I have adopted a few new practices that I wanted to share with you....
- As I mentioned in the last blog post, I am enrolled in the 2015 Year of the Spark with Carla Sonheim and Lynn Whipple. One of the techniques that Carla has shared is her practice of daily note taking and or journaling. I have adapted it a bit to fit my needs on a given day. The technique is to divide the daily page into small sections. It's less overwhelming then a big blank page and I can adapt the sections to meet my needs on a given day.
- I have started several different practices to help me move my work in a natural and authentic way. I do this periodically to confuse those creative muscles. I wrote some random themes or imagery impressions on small pieces of paper and folded them up and mixed them together in a small container (photo below). I then might pick two or three of these themes and see what imagery ideas come to mind. For example; what might an Indian-themed circus quilt illustration look like? I also pick a few of the 'object' cards to see if it might work in a composition. For example, I might pull a "skeleton key" card and try to see if that shape might work in the piece. Just to shake things up.
- I've been brainstorming ways to rethink my typical go-to composition comfort zone. To do this, sometimes I just browse on Pinterest to look at other artist's work. To see how they solve a problem of telling a story or highlighting shape or movement. I look at how they use the edge of the piece. Do they always follow the 'rules' of Classical balance? If not, why does it work anyway? This past week I was brought back to a composition concept that I have long been drawn to: the map or aerial view.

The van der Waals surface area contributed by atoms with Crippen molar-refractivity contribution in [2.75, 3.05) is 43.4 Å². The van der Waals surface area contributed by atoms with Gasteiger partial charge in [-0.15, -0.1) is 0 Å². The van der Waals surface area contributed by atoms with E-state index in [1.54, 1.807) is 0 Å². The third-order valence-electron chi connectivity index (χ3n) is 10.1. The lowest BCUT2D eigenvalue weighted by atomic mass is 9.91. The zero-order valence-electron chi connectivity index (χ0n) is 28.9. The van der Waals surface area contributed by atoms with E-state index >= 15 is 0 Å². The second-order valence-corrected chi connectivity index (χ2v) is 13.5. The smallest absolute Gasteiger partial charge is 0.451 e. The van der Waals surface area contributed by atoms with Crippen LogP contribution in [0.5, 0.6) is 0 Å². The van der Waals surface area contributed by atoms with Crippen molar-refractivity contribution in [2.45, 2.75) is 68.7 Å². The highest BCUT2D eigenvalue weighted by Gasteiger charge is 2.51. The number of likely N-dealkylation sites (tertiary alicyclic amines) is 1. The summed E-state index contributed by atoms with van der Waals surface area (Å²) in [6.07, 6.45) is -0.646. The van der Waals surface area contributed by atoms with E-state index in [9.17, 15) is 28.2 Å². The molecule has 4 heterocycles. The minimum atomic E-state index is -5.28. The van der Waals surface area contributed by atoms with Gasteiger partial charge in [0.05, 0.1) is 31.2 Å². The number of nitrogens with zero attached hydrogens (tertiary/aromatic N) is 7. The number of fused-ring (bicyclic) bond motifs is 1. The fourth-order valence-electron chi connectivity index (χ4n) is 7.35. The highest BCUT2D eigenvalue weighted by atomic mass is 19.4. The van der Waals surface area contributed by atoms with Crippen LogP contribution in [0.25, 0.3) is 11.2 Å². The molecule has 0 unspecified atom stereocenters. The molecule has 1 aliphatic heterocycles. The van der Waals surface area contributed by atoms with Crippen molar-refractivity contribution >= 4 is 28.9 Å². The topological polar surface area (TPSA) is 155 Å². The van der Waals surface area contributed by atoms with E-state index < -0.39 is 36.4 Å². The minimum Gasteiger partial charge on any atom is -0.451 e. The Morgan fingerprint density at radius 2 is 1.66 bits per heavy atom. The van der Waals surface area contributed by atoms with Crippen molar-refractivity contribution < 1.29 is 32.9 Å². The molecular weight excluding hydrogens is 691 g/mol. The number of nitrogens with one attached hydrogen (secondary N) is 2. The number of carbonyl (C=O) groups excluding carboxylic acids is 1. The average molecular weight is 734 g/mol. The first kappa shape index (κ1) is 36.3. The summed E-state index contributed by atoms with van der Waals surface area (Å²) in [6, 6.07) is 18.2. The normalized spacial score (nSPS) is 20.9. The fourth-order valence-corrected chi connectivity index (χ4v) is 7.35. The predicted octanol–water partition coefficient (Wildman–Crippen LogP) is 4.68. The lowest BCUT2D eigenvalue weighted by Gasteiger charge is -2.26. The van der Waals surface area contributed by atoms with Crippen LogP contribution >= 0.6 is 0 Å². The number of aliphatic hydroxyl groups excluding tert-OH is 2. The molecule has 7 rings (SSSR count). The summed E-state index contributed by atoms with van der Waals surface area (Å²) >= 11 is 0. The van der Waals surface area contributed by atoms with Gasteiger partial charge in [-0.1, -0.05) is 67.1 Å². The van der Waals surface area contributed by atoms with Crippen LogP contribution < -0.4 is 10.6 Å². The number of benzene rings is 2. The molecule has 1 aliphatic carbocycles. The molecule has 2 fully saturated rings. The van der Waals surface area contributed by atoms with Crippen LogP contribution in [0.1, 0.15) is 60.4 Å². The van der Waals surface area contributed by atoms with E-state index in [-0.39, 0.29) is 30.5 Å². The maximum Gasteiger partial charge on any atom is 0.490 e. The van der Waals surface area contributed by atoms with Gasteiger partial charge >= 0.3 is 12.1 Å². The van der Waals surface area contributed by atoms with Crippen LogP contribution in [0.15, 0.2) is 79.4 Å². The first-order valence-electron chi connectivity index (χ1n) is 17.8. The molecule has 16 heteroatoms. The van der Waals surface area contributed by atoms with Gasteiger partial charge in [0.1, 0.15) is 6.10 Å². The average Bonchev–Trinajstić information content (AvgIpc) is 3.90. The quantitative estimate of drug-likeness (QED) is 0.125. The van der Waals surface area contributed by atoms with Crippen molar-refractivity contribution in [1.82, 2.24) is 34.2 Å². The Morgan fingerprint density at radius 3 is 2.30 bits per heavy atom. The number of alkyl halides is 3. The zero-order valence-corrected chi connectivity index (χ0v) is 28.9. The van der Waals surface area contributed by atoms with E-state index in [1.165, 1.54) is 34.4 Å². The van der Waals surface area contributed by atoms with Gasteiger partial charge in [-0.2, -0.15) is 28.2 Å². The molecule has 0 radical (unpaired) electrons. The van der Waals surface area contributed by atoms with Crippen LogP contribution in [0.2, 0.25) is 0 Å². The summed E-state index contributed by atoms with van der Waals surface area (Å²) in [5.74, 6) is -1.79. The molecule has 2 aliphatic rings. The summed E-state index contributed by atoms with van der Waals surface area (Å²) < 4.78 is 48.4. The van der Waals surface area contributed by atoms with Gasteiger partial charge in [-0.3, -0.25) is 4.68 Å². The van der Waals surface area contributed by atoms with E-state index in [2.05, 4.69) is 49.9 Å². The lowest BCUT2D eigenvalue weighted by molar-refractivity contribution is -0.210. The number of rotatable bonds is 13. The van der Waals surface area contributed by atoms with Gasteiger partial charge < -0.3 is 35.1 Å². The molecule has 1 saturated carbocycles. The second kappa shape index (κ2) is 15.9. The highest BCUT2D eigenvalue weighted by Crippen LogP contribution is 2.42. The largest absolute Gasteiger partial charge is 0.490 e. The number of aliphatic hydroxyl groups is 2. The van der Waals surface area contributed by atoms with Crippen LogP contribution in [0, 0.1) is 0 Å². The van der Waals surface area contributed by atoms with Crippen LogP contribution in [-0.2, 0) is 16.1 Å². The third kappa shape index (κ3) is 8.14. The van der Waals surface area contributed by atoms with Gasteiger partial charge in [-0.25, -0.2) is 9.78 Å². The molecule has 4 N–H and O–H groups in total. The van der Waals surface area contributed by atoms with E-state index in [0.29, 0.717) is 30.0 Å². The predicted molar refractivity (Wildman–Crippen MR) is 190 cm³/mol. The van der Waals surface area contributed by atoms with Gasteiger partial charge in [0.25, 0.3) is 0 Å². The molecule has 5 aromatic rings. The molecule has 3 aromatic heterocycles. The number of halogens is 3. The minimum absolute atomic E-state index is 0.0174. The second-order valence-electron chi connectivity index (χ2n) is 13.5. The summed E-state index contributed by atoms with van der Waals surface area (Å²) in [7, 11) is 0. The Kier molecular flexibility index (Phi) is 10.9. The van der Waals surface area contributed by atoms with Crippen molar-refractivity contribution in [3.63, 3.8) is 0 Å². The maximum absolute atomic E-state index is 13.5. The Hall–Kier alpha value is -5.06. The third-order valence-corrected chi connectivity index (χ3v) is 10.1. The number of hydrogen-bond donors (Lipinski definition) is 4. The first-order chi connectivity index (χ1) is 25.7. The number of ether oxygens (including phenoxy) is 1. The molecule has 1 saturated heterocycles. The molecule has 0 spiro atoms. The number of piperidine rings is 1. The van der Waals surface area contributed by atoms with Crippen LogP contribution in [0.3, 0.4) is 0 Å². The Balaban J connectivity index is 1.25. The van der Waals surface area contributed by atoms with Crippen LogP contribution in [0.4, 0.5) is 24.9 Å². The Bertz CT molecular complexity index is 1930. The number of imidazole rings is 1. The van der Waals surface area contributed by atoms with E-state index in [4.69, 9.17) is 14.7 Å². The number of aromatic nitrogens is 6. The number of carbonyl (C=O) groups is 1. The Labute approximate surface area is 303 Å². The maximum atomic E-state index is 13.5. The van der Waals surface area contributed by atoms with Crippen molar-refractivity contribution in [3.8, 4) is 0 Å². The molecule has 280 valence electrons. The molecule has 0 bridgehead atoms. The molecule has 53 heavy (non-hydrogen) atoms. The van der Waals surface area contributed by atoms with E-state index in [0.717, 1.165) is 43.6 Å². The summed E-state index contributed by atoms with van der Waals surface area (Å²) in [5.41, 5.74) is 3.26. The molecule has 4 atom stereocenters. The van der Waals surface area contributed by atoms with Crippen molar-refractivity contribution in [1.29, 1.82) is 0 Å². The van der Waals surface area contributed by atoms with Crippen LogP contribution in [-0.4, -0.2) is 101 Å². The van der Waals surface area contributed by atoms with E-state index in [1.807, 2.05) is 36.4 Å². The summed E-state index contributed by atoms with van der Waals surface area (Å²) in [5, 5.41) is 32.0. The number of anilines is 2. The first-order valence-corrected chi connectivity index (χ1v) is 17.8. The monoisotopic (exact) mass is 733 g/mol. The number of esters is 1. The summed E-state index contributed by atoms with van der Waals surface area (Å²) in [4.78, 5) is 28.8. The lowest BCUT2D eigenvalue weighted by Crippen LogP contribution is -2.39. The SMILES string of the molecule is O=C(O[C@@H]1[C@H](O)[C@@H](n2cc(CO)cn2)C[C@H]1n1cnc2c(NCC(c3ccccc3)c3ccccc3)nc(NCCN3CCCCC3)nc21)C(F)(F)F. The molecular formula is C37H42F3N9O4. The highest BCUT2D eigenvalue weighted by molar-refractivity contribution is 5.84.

Two artists came to mind when I began my research and brainstorming about this perspective:
First, is Barbara Neulinger, Barbara was a fellow Skidmore College art student with me. She was a few years older than me and I always admired her work. I remember Barbara doing a series of works all done from the perspective of a bird (it seemed) looking down on urban roof tops. I loved the abstraction of her perspective - so far from the way I was thinking about composition at the time.
Second, is an Australian artist named Marina Strocchi that brings to my mind garden maps. She uses flattened perspective that is rich with pattern and folk imagery. Her palette is limited, highlighting the simplicity of shape and repetition.
I have always been fascinated by maps, particularly illustrated maps. Perhaps this is the influence of my father's long career in civil engineering. I learned how to read a map almost before I could read. I have been collecting images of maps and aerial perspectives on a Pinterest board for a while now, not knowing if and when the influence of these images would pop up.
How do you shake up your way of working...in the studio, kitchen, garden, computer?